Veterans know of the sacrifices of serving in Vietnam
April 3, 2017
As president of the Vietnam Veterans Association 388 in Carson City, Tom Spencer is proud to serve now as the chapter's president just as much as he did as a soldier almost 50 years ago in Vietnam.
As a young soldier who enlisted in 1968 and spent two tours in Vietnam, Spencer served in the 359th Transportation Co., which hauled fuel in the central highlands and faced 13 ambushes conducted by the Viet Cong.
"I was there for the Tet Offensive in '68 … we were a big, fast easy target to shoot at," he recollected before Saturday's annual "Welcome Home" ceremony at the Nevada Vietnam Veterans Memorial at Mills Park.
During the Tet Offensive, enemy forces launched a coordinated attack against targets in South Vietnam that coincided with the lunar holiday or "Tet." The U.S. and South Vietnamese forces suffered heavy losses before finally repelling the communist assault.
The 69-year-old Spencer, who moved to Carson City 41 years ago from San Jose, Calif., said he pleased the country is more accepting of the Vietnam-era veterans and that National Vietnam Veterans Day, which began in 2012, recognizes more than 8 million men and women who served either in country or in a support role.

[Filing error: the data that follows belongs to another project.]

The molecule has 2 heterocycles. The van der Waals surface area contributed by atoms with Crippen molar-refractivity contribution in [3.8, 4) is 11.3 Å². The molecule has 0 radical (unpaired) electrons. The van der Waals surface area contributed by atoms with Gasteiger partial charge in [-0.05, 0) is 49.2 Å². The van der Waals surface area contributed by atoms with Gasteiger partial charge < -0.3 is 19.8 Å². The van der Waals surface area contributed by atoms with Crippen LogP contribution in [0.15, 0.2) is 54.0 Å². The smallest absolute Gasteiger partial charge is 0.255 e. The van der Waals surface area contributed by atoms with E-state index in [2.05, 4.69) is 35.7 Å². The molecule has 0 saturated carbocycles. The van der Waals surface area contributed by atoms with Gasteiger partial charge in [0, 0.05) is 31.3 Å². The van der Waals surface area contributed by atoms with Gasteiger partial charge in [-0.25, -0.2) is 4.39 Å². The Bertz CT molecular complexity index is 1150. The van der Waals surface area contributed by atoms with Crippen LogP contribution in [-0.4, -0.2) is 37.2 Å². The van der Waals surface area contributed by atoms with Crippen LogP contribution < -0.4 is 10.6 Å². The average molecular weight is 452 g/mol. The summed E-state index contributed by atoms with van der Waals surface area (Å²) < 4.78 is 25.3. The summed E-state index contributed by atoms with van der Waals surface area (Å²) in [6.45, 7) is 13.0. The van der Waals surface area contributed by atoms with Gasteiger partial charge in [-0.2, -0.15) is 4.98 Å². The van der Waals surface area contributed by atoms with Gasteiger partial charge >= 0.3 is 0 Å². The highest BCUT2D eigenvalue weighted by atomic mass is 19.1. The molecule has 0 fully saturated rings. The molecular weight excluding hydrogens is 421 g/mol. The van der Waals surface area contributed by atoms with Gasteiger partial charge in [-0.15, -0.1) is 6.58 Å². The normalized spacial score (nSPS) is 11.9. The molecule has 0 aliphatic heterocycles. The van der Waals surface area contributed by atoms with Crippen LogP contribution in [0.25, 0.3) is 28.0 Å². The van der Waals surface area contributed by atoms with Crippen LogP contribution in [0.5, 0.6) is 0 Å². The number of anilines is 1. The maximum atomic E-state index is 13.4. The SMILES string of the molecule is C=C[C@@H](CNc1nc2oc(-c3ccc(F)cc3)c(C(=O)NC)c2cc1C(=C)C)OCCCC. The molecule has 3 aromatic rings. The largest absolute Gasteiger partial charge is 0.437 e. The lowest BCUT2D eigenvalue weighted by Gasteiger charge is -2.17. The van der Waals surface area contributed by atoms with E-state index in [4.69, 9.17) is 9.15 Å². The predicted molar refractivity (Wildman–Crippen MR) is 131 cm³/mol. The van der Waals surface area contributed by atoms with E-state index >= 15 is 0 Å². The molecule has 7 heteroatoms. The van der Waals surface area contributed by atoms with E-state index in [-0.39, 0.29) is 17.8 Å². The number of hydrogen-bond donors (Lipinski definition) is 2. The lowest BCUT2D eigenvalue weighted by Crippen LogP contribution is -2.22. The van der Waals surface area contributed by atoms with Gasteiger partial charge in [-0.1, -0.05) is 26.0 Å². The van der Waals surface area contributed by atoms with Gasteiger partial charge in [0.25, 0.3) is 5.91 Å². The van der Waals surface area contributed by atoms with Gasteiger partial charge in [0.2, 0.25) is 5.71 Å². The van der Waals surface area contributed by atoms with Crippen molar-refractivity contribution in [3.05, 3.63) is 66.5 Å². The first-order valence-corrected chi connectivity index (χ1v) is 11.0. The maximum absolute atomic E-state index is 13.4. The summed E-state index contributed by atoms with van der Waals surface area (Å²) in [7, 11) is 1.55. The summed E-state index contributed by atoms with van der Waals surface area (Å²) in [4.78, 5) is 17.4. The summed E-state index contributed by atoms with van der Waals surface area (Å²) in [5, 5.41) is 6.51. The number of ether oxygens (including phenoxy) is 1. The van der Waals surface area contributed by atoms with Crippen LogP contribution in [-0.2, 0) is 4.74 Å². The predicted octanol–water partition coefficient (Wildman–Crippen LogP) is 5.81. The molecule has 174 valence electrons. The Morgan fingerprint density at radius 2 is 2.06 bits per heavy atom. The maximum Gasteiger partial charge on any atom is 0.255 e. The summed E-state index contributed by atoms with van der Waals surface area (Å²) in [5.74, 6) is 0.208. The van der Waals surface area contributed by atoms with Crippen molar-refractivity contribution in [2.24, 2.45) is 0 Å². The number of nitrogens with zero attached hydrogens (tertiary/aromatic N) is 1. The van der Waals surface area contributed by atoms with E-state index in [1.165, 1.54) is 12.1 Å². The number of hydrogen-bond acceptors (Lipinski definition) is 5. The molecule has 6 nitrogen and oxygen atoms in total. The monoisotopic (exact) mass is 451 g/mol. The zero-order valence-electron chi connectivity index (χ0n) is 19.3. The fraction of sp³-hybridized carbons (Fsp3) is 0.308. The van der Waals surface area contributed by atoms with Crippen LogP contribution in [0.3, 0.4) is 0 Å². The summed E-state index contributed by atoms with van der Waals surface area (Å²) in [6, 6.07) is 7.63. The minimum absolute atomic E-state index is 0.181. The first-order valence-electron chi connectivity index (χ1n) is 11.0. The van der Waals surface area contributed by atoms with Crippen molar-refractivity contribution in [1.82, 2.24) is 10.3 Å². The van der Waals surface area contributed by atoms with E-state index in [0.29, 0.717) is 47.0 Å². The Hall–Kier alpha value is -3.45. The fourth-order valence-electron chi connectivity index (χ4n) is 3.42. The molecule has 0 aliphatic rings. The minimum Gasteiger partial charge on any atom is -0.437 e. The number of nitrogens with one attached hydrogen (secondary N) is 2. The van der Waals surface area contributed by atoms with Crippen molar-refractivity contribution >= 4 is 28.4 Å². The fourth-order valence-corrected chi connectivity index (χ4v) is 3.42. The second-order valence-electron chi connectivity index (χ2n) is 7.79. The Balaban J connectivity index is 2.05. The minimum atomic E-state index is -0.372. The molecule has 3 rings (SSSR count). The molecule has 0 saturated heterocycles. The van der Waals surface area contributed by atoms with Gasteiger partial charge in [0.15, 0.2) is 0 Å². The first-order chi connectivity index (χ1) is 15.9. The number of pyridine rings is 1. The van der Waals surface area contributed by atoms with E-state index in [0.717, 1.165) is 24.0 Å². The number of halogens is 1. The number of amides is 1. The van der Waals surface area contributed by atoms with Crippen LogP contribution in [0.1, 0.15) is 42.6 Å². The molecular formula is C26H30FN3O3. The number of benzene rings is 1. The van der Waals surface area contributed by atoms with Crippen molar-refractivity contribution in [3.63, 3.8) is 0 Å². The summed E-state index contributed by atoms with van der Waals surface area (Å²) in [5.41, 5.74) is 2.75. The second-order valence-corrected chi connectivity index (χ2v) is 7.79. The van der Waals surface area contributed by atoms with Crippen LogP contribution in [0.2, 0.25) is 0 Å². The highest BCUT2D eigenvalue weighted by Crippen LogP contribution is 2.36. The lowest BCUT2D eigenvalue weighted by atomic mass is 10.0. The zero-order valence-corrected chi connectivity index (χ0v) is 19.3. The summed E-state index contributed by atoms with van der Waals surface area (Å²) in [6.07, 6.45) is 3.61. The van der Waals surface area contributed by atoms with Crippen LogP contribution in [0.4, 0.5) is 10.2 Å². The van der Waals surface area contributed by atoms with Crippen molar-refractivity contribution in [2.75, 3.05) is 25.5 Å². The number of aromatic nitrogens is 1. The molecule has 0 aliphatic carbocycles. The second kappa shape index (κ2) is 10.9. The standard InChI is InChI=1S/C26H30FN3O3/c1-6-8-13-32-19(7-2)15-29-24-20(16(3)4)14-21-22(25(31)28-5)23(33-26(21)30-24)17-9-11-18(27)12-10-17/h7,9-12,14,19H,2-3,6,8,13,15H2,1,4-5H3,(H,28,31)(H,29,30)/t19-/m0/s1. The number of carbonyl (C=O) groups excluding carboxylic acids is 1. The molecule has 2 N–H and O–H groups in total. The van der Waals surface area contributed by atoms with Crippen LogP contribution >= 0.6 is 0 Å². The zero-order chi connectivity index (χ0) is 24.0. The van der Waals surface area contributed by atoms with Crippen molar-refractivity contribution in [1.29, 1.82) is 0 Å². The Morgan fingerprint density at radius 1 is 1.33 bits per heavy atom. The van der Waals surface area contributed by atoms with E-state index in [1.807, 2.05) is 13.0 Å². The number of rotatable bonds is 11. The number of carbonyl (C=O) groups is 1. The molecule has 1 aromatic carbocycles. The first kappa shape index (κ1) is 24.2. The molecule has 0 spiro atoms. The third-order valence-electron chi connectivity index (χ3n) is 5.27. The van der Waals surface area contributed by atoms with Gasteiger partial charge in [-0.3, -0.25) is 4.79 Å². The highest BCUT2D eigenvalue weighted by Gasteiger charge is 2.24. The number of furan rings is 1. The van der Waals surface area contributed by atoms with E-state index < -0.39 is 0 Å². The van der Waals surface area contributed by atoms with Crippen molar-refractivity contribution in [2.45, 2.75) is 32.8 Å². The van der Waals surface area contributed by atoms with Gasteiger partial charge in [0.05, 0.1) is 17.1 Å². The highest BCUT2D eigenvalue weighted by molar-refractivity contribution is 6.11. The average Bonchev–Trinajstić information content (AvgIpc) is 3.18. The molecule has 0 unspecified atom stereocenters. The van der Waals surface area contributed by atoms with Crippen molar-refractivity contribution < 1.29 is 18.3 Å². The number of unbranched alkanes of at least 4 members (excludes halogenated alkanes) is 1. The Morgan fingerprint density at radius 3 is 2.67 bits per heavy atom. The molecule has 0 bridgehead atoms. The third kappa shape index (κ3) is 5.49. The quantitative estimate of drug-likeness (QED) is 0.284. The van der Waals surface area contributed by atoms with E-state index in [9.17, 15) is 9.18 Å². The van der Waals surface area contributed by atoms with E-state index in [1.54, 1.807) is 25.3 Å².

"Yes, they (the public) are more accepting, but I was a Vietnam vet before it was popular," he said.
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Spencer, along with former chapter president Frank Reynolds, also were instrumental in working with Honor Flight Nevada and its CEO and founder, John Yuspa, in arranging flights for Vietnam veterans to Washington, D.C.
"We put together the first two flights, and I was on the second one," Spencer said. "I loved it. It was great."
For three days, veterans traveled to the nation's capital, saw the monuments and Vietnam Wall and reminisced about their days in a foreign land thousands of miles from the United States.
For the several hundred veterans who attended Saturday's ceremony, they felt the bonds of friendship and brotherhood among those who served in all branches of military service as told by keynote speaker Carson City Mayor Bob Crowell.
"Today, with this Welcome Home Ceremony and the many ceremonies going on around the nation, we honor and pay our respect to all the 2.6 million service men and women who served, fought, died or were wounded in that war," he said in his remarks.
"We also honor those who were and may still be prisoners of war together with those who are unaccounted for or missing in action and we pledge to keep them in our prayers and a table set for their return.
"Today we honor the families and friends of our Vietnam veterans — families and friends that stood by us and cared for us even when the going got tough.
"Today we honor our fellow brothers and sisters for all that they do each and every day to ensure that we remain the greatest country on earth."